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Proc Natl Acad Sci U S A. 2009 Nov 17;106(46):19617-22. doi: 10.1073/pnas.0905083106. Epub 2009 Nov 3.

Deletion of Drosophila insulin-like peptides causes growth defects and metabolic abnormalities.

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  • 1Department of Entomology, University of Maryland, College Park, MD 20742, USA.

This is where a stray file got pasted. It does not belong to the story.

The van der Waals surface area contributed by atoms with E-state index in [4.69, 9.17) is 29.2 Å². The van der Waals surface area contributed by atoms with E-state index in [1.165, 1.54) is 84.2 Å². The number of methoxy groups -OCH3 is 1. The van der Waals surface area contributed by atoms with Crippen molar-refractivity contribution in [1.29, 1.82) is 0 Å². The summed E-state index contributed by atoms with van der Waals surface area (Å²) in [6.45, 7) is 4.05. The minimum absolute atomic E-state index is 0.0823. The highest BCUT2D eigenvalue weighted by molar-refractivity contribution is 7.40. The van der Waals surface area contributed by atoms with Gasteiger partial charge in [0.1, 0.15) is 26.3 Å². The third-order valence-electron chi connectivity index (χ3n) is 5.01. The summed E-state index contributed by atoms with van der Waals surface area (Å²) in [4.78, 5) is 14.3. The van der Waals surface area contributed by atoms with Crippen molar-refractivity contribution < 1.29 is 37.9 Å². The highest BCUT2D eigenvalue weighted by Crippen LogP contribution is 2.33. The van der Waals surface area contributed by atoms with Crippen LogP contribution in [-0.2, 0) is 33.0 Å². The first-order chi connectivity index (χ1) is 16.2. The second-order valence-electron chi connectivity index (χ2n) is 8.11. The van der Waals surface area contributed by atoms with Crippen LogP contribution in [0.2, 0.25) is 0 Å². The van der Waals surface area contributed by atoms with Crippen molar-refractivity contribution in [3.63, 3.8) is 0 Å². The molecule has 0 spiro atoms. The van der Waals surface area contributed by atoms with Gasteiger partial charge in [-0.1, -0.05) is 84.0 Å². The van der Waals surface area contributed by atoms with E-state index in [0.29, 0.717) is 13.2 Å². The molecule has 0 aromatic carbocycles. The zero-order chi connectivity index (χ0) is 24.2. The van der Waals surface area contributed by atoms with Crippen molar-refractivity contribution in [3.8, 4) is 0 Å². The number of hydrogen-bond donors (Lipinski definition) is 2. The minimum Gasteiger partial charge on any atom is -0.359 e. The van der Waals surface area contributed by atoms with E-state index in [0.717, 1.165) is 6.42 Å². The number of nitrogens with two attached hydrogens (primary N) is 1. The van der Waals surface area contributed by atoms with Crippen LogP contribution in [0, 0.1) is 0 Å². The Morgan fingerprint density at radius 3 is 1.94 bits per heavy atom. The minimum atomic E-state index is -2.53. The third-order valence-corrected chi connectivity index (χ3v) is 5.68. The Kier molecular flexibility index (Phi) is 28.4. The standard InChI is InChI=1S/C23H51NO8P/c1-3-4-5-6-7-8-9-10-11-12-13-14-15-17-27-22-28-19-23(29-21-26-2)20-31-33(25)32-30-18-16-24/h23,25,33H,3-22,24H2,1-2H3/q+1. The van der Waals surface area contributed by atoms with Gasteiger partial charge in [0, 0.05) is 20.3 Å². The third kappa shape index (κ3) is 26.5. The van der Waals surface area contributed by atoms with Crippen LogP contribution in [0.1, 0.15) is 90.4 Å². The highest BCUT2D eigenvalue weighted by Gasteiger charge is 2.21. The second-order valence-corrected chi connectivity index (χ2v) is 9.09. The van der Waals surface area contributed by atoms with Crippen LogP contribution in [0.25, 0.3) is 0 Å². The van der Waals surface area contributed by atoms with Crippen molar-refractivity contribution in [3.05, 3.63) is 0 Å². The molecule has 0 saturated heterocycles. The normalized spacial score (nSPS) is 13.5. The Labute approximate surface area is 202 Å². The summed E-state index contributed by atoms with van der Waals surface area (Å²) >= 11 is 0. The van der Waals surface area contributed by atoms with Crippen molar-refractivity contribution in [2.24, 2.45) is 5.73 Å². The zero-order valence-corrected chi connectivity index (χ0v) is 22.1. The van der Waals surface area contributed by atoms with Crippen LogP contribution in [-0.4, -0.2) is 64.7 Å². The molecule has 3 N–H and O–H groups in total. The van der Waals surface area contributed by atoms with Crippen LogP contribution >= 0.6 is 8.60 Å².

Insulin/Insulin-like growth factor signaling regulates homeostasis and growth in mammals, and is implicated in diseases from diabetes to cancer. In Drosophila melanogaster, as in other invertebrates, multiple Insulin-Like Peptides (DILPs) are encoded by a family of related genes. To assess DILPs' physiological roles, we generated small deficiencies that uncover single or multiple dilps, generating genetic loss-of-function mutations. Deletion of dilps1-5 generated homozygotes that are small, severely growth-delayed, and poorly viable and fertile. These animals display reduced metabolic activity, decreased triglyceride levels and prematurely activate autophagy, indicative of "starvation in the midst of plenty," a hallmark of Type I diabetes. Furthermore, circulating sugar levels are elevated in Df [dilp1-5] homozygotes during eating and fasting. In contrast, Df[dilp6] or Df[dilp7] animals showed no major metabolic defects. We discuss physiological differences between mammals and insects that may explain the unexpected survival of lean, 'diabetic' flies.

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